650 occur in the pupa. In primitive endopterygotes most organs grow progressively during larval life, and metamorphosis consists mainly of the development of the flight mechanism. In most endopterygotes considerable differentiation of adult tissues occurs during metamorphosis, often from imaginal discs, groups of cells that remain embryonic through larval life, probably because of the hormonal milieu in juvenile instars.

Several types of endopterygote larvae may be distinguished: oligopod (including scarabaeiform and campodeiform larvae), which are most primitive; polypod (eruciform); and apodous (including eucephalous, hemicephalous, and acephalous larvae).

Pupae may be decticous (having functional mandibles) and exarate (appendages not sealed against the body), or adecticous and exarate or obtect (appendages sealed against the body). For protection, a pupa may be enclosed within a cocoon or cell, or may be heavily sclerotized and/or camouflaged, or in cyclorrhaph Diptera remain inside the cuticle of the last larval instar (the puparium).

Adult emergence (eclosion) is achieved by swallowing air to increase the body volume and thus split the pupal cuticle. When an insect pupates in a cocoon, etc., it may chew or tear its way out, either as a pharate adult or after eclosion, using mandibles, spines, or cocoon cutters. The cocoon of some species is equipped with an escape hatch.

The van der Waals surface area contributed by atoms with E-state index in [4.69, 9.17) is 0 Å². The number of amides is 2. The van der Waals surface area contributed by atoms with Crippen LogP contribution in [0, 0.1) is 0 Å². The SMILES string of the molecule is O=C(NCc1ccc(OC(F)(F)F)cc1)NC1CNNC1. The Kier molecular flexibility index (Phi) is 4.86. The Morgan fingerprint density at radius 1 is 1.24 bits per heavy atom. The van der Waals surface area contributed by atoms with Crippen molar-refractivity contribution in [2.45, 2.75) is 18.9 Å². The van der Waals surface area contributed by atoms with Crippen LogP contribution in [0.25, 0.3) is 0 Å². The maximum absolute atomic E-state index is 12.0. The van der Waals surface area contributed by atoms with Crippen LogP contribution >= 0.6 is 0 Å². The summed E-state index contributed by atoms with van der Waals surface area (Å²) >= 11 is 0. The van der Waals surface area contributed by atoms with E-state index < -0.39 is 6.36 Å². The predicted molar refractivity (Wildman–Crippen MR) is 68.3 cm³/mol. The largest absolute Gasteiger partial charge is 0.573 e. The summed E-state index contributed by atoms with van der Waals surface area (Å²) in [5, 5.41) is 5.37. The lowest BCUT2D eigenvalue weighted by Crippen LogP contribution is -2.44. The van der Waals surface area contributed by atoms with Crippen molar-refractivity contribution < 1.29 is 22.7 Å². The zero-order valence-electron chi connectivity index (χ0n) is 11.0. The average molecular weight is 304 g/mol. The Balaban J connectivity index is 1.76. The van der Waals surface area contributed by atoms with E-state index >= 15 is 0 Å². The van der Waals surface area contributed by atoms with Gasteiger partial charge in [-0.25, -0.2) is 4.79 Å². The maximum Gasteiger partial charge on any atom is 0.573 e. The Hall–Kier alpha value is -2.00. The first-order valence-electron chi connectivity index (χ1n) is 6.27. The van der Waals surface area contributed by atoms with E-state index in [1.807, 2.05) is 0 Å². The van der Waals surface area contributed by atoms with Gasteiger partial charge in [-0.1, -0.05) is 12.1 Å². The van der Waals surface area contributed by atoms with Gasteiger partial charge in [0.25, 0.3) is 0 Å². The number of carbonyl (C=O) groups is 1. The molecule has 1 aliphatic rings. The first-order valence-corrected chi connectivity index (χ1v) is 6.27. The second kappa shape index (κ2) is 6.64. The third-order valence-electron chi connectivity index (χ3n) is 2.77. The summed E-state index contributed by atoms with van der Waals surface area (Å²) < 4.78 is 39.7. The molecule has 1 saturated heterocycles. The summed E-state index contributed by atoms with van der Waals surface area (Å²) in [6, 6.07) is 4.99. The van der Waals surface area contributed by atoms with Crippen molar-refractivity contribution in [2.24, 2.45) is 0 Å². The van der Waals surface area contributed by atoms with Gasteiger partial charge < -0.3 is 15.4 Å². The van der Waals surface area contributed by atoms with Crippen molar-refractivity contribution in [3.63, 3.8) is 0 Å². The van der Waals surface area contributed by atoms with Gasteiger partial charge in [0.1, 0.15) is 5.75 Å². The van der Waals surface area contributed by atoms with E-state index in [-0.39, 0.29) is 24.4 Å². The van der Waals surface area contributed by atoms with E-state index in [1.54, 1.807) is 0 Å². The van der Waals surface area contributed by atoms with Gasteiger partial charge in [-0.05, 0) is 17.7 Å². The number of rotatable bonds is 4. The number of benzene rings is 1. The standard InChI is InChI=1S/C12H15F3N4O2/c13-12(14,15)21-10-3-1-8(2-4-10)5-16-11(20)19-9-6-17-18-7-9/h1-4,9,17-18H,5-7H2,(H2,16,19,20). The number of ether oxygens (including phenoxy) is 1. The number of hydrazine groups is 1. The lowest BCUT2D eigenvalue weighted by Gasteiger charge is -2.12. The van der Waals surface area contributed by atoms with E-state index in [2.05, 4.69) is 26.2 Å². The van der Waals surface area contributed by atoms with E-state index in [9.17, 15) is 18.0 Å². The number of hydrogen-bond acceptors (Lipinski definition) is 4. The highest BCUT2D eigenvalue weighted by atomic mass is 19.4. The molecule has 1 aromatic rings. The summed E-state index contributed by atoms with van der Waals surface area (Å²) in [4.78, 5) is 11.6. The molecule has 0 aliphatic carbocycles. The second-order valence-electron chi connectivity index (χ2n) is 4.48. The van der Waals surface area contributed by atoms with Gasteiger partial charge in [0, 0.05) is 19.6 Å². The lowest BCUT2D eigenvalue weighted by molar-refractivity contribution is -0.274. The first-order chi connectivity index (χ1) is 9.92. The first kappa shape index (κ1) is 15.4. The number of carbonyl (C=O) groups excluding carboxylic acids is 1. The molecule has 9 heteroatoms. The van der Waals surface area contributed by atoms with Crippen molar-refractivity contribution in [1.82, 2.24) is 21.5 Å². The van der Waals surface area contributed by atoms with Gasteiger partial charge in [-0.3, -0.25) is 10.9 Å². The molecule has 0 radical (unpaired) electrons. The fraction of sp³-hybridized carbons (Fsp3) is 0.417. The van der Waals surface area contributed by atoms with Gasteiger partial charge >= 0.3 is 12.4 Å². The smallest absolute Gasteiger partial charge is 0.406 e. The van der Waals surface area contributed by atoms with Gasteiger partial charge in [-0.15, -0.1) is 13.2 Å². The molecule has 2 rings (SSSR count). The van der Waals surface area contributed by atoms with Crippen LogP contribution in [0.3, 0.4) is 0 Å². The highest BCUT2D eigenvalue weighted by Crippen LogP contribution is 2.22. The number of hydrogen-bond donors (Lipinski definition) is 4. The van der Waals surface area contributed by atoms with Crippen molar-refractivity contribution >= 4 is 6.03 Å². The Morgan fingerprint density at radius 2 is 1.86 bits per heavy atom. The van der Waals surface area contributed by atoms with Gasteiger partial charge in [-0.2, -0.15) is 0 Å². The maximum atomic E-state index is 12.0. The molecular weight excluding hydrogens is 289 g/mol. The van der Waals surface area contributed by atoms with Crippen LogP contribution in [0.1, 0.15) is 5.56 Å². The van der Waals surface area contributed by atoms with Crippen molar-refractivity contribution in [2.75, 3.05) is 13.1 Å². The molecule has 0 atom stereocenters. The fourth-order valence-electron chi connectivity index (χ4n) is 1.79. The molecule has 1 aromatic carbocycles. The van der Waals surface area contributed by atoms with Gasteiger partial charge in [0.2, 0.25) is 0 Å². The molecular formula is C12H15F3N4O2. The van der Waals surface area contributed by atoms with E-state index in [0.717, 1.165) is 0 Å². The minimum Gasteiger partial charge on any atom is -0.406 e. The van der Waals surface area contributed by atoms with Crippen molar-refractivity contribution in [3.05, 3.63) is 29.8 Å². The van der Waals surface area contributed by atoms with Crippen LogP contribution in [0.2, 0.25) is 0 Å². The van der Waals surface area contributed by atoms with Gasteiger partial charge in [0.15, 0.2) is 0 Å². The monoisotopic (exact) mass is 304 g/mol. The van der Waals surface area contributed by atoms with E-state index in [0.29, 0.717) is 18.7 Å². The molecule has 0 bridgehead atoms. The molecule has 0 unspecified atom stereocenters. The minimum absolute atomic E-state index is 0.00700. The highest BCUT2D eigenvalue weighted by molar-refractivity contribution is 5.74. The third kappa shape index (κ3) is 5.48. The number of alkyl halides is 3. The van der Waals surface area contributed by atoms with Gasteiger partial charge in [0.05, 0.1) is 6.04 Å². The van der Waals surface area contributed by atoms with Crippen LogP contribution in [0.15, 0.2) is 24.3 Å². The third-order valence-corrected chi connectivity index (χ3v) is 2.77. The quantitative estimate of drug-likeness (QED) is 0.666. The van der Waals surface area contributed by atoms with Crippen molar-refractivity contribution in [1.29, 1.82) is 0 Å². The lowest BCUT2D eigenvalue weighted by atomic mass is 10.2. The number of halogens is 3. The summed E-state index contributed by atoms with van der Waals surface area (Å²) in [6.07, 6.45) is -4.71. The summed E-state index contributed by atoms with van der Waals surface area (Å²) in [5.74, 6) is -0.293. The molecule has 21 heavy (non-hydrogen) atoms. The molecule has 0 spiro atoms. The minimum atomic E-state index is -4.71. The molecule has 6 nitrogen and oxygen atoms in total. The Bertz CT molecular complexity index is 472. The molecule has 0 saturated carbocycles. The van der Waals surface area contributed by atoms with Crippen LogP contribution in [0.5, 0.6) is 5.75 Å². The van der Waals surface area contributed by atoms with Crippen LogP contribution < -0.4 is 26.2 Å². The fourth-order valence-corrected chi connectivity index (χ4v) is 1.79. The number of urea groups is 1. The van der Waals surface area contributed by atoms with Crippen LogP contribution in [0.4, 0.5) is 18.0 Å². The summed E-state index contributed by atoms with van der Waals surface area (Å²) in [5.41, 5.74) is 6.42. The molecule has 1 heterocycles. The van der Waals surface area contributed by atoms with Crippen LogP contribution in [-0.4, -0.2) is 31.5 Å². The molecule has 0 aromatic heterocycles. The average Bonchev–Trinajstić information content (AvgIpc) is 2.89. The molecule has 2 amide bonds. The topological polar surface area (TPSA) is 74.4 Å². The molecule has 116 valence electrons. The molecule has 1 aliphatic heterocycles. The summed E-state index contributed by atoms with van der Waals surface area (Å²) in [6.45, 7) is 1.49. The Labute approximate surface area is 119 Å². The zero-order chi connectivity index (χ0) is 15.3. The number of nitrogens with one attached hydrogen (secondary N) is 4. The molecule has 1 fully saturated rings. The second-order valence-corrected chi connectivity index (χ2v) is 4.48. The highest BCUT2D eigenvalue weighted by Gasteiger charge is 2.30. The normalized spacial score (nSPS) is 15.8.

Hormones regulate development. A molt cycle is initiated with the release of protho-racicotropic hormone from the brain, which stimulates release of ecdysone from the molt glands. The nature of a molt is determined by the concentration of JH at a critical period in the stadium. When the JH concentration is above a threshold value, a larval-larval molt follows; at below-threshold concentrations the molt is larval-pupal or pupal-adult.

Polymorphism is the existence of several distinct forms of the same stage of a species. It may have a genetic basis (as in transient and balanced polymorphism) or be induced by changing external conditions (polyphenism), whose effects are manifest via the endocrine system, specifically the concentration of JH at critical periods. Examples of polyphenism are caste differentiation in social insects, seasonal polymorphism in aphids, and the phases of locusts.

Beekeeping for Beginners

Beekeeping for Beginners

The information in this book is useful to anyone wanting to start beekeeping as a hobby or a business. It was written for beginners. Those who have never looked into beekeeping, may not understand the meaning of the terminology used by people in the industry. We have tried to overcome the problem by giving explanations. We want you to be able to use this book as a guide in to beekeeping.

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